If you like the ballistics of the .45 ACP but prefer the action of a revolver, you might consider purchasing a Smith and Wesson Model 625 revolver. This is a stainless steel revolver built on the “N” frame–the same heavy frame used for the Smith and Wesson .44 magnums. The Model 625 uses “full moon” spring steel clips to hold six rounds of .45 ACP. Unlike most speed loaders, with the full moon clips, there is no knob to twist, or any mechanism that could potentially fail. You just drop the whole works into the cylinder. This makes them just as fast, if not faster, than any speed-loader. The Model 625 is offered in 3-inch, 4-inch, and 5-inch barrel lengths–the latter one of which is just about ideal. Because the .45 ACP has the same bore diameter as the .45 Colt cartridge, a spare cylinder and crane assembly can be fabricated for this more potent cartridge. This combination would make a particularly versatile handgun. One shop that specializes in this work is Miniature Machine Co. of Forth Worth, Texas. (See: Gunsmithing Service and Parts Providers, below)

Shotguns are also well-suited to defensive work. A spare short “riotgun” barrel for a pump or automatic shotgun can make it double as a formidable home defense weapon. For our Remington 870 12 gauge, for example, we have a 20-inch length barrel that is equipped with rifle (slug) sights, and the choke tube that we keep in it is cylinder bore (no choke). It is ideal for shooting rifled slugs or buckshot. With the short barrel and a Choate eight-round extension magazine, the Remington 870 is a particularly handy gun to use at night for shooting feral dogs and cats or other animals that are attracted to our barn full of rabbits and chickens. It is also a reassuring gun to have around for home defense. The short riotgun barrel stays on our Remington most of each year, while the long “bird” barrels are normally mounted only during the quail and pheasant seasons.

The “Battery “
Just how many guns will you need? If you are on a budget, you might get by with a good quality bolt action rifle chambered in .308 or .30-06, a 12-gauge pump shotgun with a spare riotgun barrel, a .22 LR rifle, and a .45 automatic pistol. However, in order to have the versatility required for the many shooting tasks at most farms and ranches you will likely need at least twice this many guns. For a more complete discussion of guns suitable to a self-sufficient and self-reliant lifestyle, the late Mel Tappan’s book Survival Guns (The Janus Press, Rogue River, Oregon) is generally recognized as the best general reference in print. And for a more complete discussion of guns suitable for self-defense, I highly recommend the book Boston’s Gun Bible.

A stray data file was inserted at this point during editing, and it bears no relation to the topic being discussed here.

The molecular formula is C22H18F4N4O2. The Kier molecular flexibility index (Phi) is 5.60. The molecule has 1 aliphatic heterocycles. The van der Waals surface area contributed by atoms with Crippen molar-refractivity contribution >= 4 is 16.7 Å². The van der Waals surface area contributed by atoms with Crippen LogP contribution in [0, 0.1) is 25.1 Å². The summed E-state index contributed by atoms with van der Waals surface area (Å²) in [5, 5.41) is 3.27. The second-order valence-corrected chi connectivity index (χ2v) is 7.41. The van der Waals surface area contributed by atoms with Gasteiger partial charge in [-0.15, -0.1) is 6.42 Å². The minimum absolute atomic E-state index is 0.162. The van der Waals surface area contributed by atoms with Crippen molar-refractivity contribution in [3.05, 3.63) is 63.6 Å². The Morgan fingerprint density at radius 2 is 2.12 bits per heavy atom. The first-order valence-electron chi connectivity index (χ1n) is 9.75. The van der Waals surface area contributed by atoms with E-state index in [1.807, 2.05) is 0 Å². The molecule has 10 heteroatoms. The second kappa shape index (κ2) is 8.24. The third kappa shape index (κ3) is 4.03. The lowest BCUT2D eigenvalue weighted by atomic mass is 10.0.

A battery of guns for use at your farm or ranch should be considered a necessity, just like buying a Hi-Lift jack or a chain saw. Purchases should be made systematically and dispassionately. Like buying any other tool, you shouldn’t skimp on quality. A well-made gun can deliver years or even generations of reliable service.

One final note: You can buy the best guns in the world, but unless you practice with them often, you are not prepared. Getting training at a firearms school like Front Sight is money well spent!


Gunsmithing Service and Parts Providers:

The following is a partial listing of suppliers and services. Many gunsmiths offer Parkerizing. You might be able to locate a local shop to provide this service, and thus eliminate the expense and delay of shipping a gun via common carrier.

METACOL Finishes:
Arizona Response Systems (T. Mark Graham)
16014 West Remuda Drive
Surprise, AZ 85387
phone 623-556-8056 (by appointment only!)


Nickel/Teflon (“NP3”) Coating:
The Robar Companies Inc.
21438 7th Ave., Suite B
Phoenix, Ariz. 85027
(602) 581-2648/2962


.45 Colt cylinders for .45 ACP S&W Revolvers:
Miniature Machine Co.
606 Grace Avenue
Ft. Worth, Texas 76111


Kevlar-Graphite Stocks:
H-S Precision, Inc.
1301 Turbine Drive
Rapid City, South Dakota 57701
(605) 341-3006


Winchester and Remington Bolt action rifle detachable M14 magazine conversions:
Moe’s Competitor Supplies
34 Delmar Drive
Brookfield, Conn. 06804
(203) 775-1013

Note From JWR:

Please send your entries for Round 2 of the SurvivalBlog non-fiction writing contest soon!  The writer of the best article will win a four day course certificate at Front Sight. (An up to $2,000 value!)  The deadline for entries is the last day of January.

Carter County, Montana–Talk About Elbow Room!